Twitter is by far and away the fastest growing social media site (even more than Facebook). Two hundred and fifty million times a day, someone “tweets” a 140-character message telling their followers, “Here’s what...
Twitter is by far and away the fastest growing social media site (even more than Facebook). Two hundred and fifty million times a day, someone “tweets” a 140-character message telling their followers, “Here’s what I’m doing.” It’s the central theme of Twitter.
Frankly, I never got it. Other than my immediate family I have zero interest in what someone else had for dinner regardless of how many Oscars they have on the mantle. Even more confusing to me: why would anyone have one iota of interest in the mundane details of my life when I barely do?
Fast forward two months and I’ve done the proverbial 180-degree turn. My perception of Twitter now is that it’s the most powerful social media tool and the only one that can directly get you business.
If social media is a cocktail reception, Twitter is the life of the party. The smartest and most entertaining person in the room—no doubt in my mind.
Twitter is a real-time information hotline. It instantly gives you access to the latest scoop on people, places, and things. At the social media party, it eliminates the “small talk.” It makes it easy to identify like-minded people regardless of how off-the-wall your interests may be. It allows you to meet people at lightning speed so you can begin sharing ideas, growing your business network, and forming a new type of community.
Here are just a few of the things that I’ve learned the last two months trying to be life of the party with Twitter as my date:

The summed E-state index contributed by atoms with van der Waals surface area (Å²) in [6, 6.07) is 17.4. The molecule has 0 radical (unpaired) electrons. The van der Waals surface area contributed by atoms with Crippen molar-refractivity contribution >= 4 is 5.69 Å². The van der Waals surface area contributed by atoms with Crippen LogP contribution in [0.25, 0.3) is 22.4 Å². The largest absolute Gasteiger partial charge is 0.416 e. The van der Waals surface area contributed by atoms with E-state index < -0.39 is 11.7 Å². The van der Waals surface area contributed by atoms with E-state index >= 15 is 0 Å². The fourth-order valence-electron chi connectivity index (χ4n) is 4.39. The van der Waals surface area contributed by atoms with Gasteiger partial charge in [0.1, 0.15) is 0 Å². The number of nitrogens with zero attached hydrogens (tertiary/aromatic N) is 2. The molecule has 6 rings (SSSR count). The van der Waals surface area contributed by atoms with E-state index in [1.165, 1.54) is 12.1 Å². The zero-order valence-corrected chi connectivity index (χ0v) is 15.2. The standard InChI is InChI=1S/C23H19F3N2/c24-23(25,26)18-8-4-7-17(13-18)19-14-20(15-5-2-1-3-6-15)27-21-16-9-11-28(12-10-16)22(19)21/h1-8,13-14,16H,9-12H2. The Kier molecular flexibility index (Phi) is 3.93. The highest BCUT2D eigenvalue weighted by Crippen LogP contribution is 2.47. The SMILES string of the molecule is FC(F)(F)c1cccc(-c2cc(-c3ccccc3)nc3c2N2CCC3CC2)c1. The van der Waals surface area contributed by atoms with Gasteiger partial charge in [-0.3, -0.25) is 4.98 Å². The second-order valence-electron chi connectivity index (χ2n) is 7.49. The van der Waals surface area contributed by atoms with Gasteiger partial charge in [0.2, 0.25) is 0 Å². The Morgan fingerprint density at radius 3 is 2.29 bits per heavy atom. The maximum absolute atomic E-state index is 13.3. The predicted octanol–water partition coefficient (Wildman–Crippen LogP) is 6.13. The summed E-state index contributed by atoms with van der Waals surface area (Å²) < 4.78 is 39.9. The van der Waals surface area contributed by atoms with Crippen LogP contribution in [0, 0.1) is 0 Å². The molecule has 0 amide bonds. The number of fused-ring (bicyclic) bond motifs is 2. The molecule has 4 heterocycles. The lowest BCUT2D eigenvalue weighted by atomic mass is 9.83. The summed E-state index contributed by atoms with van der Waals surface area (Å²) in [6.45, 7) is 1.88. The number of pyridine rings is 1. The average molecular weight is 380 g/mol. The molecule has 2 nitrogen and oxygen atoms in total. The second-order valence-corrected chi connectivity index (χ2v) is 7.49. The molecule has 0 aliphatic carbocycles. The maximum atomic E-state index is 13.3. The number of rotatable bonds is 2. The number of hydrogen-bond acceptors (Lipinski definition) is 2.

What do I say?
At the beginning, say nothing. Simply join Twitter to follow interesting people and get a flavour for how this powerful tool can work for you. Like most baby boomers who aspire to stay hip by embracing new technology, I found Twitter to be far less intimidating than expected. Even if you never send a single tweet, there is still tons to learn and a lot of fun to be had just being at the party.
How do I say it?
Think short, positive, and engaging. Old news is old news and no one cares that you just had double cheese and sweet peppers on your veal sandwich. Share valuable information and content, making sure to add something relevant before you hit the “send” button.
Not about the number of followers
Unless you’re Oprah, Charlie, or Justin, the number of followers means zippo. Bigger parties aren’t better parties.
Don’t make the mistake I did by automatically following every person who followed me. You’ll surely increase your followers but at the same time you’ll be bored out of your mind. The good news about Twitter is that, unlike Facebook, following does not have to be mutual.
Selling is okay
My thoughts on this have always been clear. I can’t stand pushy peddlers who use Facebook or LinkenIn for cold calling, but the Twitter ecosystem is different. It seems to tolerate—indeed, encourage—self promotion. It seems to be built for that. I’m confident that with Twitter on my arm at the party I can establish dialogue with customers at a speed only imaginable several years ago. Last I checked, engaging and building rapport with customers works no matter how you do it.
What about trucking?
The opportunities to use Twitter to grow your trucking business and improve your bottom line are unlimited. Attracting converts to your website, proactively tweeting followers about the storm that will impact Monday’s delivery, or sending drivers a relevant article from Fleet Executive are no-brainer examples. My challenge over the coming months is to translate my positive personal experience into a profitable business experience.
Ironically, one of the many pleasant surprises garnered from my early Twitter experience is my view on “What are you doing?” For some odd reason, I’ve accepted the fact that you’re not a total and utter whack job because you follow every move of your favourite celebrity. There’s something kind of cool in knowing that Bono is currently having a cheeseburger for breakfast because he had a few too many Irish whiskeys the night before.
I know a baby boomer trucker who can relate to that. Parties with real cocktails do still exist.
Mike McCarron is the managing partner at MSM Transportation (www.shipmsm.com) in Bolton, Ont., which specializes in moving products between Canada and the rest of the world. He can be reached at firstname.lastname@example.org or @AceMcC on Twitter.